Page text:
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Twitter Eyes Deal With Musk as Soon as Monday

Elon Musk, chief executive officer of Tesla Inc., arrives at court during the SolarCity trial in Wilmington, Delaware, U.S., on Tuesday, July 13, 2021. Musk was cool but combative as he testified in a Delaware courtroom that Tesla's more than $2 billion acquisition of SolarCity in 2016 wasn't a bailout of the struggling solar provider.

Twitter Inc. is in the final stretch of negotiations about a $43 billion sale to Elon Musk that could rank as one of the biggest-ever leveraged buyouts of a listed company, people with knowledge of the matter said. 

The social media company is working to hammer out terms of a transaction and could reach an agreement as soon as Monday if negotiations go smoothly, according to the people, who asked not to be identified because the information is private. Musk is lining up partners for the acquisition and continues to speak to potential co-investors, one of the people said.

Discussions between the billionaire Tesla Inc. chief executive officer and Twitter’s board about a takeover at $54.20 per share continued overnight into the early hours of Monday, the people said. Shares of Twitter jumped 3.9% to $50.84 as trading got underway in New York.

Twitter started warming up to a potential deal after Musk revealed a financing plan for the unsolicited bid that included backing from Morgan Stanley and other institutions. The situation is fluid, and talks could drag on longer or fall apart, the people said.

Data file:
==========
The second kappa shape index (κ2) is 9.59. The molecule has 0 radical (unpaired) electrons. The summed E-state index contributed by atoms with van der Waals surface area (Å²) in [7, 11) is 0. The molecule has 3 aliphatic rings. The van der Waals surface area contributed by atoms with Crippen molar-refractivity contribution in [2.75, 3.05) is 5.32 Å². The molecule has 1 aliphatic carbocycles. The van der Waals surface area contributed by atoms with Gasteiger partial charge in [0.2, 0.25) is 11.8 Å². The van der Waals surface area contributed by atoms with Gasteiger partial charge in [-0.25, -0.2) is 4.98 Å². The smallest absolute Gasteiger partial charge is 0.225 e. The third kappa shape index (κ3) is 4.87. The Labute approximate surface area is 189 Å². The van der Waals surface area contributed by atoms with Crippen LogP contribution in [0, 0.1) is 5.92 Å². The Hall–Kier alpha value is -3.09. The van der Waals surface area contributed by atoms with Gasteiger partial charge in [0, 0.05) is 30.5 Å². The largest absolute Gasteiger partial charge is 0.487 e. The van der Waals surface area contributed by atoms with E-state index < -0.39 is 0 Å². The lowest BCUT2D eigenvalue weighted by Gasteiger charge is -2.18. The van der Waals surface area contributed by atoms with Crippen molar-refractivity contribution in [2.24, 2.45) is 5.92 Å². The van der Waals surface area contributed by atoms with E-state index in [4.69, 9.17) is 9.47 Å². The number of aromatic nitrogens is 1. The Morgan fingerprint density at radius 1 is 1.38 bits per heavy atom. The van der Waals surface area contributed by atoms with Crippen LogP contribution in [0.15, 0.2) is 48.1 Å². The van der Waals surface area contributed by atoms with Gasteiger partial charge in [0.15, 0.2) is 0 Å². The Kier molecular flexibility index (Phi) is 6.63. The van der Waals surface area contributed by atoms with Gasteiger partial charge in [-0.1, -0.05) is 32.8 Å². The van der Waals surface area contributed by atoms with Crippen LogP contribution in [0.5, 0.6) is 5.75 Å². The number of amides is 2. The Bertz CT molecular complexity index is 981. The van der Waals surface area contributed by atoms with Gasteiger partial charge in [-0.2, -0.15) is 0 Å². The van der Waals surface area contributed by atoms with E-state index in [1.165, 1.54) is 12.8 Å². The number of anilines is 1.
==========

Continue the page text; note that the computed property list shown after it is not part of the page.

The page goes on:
Representatives for Twitter and Musk didn’t immediately respond to requests for comment. The Wall Street Journal reported earlier that the parties could reach an agreement as soon as this week, citing unidentified people.

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  • William Stucke says:

    A comment on your new Commenting Policy, as peer today’s Maverick Insider letter.

    * Overall, I think that it’s a good thing that comments are peer-reviewed. However, the system has some serious faults, and can use some improvements. My suggestions are:
    * It’s hard to determine if a comment is appropriate when it’s divorced from the article it refers to. For example, it would be inappropriate to call your inestimable Peter-Louis Myburgh a crook in a comment, but quite acceptable if one was talking about Iqbal Surve, say. Without a link to the original article, it’s very difficult for a reviewer to make a call on “This man is a crook”.
    * Some people (like me) take the trouble to format my answers so that they can be clearly and easily read. All formatting (including paragraph breaks) seems to get lost during the editing process.
    * The lack of an editing window is a serious error. I recently read an article and counted Malema’s name 12 times. I then counted how many times were in the comments: 4. Instead of posting about 12 – 4 = 8, I posted a comment that said 4. Of course, I realized my mistake seconds after pressing . Too late!
    * I note that too many people are still posting under a pseudonym. I thought that this was against the rules?
    * Finally, it would be good to return to the previous situation where one can look up your (or someone else’s) previous comments.

    This message posted to 2022-04-25-twitter-eyes-deal-with-musk-as-soon-as-monday/, with a gap above it.

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